Scouting’s Civil War: Will Data or Human Instinct Find Football’s Next Superstar?

In any industry, people who disparage technology’s worth are labelled Luddites and told to accept their new place in the world, but should we consign the people who are tasked with finding the football stars of the future to this same fate? We consider whether data or human instinct will lead us to the next star of the beautiful game

Every professional football club is looking to find the next Cristiano Ronaldo or Lionel Messi; players who make the beautiful game look stupidly simple and bewilderingly complex at the same time.  Where clubs differ, though, is in the methods they use in their search for the sport’s next megastar. Some clubs rely on a data heavy approach – seemingly inspired by Michael Lewis’s book Moneyball: The Art of Winning an Unfair Game, which described how, by meticulously choosing stats the baseball establishment had previously ignored, the Oakland Athletics baseball team were able to compete with wealthier teams. Other clubs, however, prefer the old-school approach of sending a flat-cap sporting scout to watch new recruits kicking a ball around so they can judge them with their own two eyes.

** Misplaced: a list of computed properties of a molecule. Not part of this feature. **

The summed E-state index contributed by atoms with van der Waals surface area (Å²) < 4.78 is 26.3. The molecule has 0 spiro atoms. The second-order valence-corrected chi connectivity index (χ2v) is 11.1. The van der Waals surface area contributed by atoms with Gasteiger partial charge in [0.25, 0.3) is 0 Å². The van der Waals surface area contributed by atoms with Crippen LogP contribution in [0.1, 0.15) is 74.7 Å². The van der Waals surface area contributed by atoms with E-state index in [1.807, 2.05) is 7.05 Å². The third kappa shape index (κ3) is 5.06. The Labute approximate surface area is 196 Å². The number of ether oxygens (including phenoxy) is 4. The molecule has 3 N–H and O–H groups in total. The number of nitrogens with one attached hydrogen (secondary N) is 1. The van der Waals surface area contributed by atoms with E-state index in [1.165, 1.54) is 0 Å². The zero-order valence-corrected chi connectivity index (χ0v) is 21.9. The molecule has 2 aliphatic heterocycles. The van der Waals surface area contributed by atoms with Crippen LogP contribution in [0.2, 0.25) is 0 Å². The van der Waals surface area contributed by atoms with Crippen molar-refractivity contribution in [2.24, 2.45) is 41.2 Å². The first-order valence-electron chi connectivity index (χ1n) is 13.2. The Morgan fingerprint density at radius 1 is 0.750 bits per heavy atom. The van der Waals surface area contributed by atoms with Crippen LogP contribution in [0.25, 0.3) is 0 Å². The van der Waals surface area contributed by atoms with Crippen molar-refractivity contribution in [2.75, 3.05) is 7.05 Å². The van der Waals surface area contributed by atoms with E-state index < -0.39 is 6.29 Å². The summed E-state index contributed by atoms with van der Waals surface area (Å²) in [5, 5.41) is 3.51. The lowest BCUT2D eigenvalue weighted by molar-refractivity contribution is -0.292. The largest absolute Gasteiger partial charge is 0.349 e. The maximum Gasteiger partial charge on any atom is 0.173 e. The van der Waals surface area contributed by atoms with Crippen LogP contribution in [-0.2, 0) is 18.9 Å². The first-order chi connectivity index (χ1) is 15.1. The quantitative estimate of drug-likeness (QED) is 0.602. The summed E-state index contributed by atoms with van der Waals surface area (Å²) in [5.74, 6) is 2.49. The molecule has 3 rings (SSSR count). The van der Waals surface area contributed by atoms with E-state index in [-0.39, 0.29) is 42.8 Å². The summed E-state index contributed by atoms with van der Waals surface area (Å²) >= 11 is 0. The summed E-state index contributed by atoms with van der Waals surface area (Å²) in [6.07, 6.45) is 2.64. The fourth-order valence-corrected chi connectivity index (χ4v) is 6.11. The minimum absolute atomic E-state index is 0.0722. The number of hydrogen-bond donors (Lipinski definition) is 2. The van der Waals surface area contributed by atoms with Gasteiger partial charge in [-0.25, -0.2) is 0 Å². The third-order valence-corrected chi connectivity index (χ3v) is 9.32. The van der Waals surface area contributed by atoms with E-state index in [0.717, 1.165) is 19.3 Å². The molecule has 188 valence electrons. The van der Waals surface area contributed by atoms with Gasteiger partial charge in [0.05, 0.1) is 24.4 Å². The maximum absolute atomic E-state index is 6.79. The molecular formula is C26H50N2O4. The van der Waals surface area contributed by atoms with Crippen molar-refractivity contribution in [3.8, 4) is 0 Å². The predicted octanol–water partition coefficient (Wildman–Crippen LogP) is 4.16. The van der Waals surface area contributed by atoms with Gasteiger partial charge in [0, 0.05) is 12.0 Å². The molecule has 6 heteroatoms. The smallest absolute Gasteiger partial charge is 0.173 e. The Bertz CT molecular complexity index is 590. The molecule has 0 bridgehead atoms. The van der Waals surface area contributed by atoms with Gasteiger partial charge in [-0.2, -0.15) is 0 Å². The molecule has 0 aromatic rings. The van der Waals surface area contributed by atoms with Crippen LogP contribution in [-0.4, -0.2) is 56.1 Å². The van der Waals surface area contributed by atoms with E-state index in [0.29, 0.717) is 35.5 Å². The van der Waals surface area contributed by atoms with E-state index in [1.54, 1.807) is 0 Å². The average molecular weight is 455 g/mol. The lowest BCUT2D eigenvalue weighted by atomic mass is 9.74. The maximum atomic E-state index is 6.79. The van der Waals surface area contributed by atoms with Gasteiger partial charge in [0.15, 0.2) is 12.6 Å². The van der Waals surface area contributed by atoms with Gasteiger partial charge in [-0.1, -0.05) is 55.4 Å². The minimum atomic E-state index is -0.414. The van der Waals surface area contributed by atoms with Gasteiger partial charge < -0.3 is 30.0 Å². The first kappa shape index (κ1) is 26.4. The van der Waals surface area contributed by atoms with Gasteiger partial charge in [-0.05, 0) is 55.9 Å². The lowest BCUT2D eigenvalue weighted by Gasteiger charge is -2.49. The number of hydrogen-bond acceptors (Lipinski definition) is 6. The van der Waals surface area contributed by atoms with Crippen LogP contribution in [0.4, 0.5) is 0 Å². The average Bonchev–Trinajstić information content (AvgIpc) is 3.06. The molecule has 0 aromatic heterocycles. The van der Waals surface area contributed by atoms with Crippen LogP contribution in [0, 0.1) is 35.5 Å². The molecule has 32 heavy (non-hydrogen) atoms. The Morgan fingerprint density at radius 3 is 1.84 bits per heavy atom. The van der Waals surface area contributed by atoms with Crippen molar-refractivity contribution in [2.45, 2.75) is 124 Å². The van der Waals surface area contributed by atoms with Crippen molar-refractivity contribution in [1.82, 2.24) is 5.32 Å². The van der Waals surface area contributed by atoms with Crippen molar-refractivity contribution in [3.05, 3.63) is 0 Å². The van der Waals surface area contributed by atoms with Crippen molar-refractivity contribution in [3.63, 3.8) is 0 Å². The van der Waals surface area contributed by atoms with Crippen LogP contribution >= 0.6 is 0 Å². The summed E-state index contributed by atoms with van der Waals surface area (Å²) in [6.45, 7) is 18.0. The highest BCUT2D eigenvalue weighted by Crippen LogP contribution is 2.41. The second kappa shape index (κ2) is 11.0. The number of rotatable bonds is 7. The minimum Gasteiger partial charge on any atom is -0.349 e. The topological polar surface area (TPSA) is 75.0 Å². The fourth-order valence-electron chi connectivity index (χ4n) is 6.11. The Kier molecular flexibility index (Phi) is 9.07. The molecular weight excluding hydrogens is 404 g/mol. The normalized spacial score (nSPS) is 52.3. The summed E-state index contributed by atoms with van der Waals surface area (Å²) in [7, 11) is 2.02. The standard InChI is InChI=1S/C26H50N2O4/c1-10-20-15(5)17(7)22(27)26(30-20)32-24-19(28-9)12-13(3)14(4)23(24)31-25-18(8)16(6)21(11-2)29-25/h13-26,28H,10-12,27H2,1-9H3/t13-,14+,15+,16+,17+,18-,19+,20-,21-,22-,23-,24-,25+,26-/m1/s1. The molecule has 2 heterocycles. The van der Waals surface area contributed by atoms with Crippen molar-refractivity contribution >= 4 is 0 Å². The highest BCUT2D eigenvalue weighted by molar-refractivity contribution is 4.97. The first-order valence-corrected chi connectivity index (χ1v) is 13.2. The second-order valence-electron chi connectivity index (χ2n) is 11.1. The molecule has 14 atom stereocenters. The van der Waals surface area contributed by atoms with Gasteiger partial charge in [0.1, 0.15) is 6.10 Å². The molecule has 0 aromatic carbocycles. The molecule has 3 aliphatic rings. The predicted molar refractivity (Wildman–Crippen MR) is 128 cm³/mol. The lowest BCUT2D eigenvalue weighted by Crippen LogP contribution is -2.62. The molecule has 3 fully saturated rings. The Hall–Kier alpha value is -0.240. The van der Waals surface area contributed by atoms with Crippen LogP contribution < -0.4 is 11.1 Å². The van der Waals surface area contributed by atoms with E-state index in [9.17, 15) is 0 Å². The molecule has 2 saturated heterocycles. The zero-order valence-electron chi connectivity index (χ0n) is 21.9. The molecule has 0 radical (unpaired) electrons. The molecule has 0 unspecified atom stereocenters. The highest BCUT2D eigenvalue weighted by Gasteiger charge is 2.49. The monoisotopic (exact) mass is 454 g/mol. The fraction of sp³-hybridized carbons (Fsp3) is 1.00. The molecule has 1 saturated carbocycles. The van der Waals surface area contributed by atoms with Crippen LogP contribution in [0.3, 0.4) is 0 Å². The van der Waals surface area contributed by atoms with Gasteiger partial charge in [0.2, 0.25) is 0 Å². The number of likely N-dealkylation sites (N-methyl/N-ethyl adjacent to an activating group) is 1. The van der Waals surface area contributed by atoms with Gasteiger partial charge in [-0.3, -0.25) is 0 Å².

Neither method is beyond reproach, but does one have a distinct advantage over the other? Critics of Moneyball – or what generally passes for Moneyball in football – would cite the case of Aston Villa, who former manager Ron Atkinson described as: “The club that has suffered more in the pursuit of Moneyball than any other in recent times.”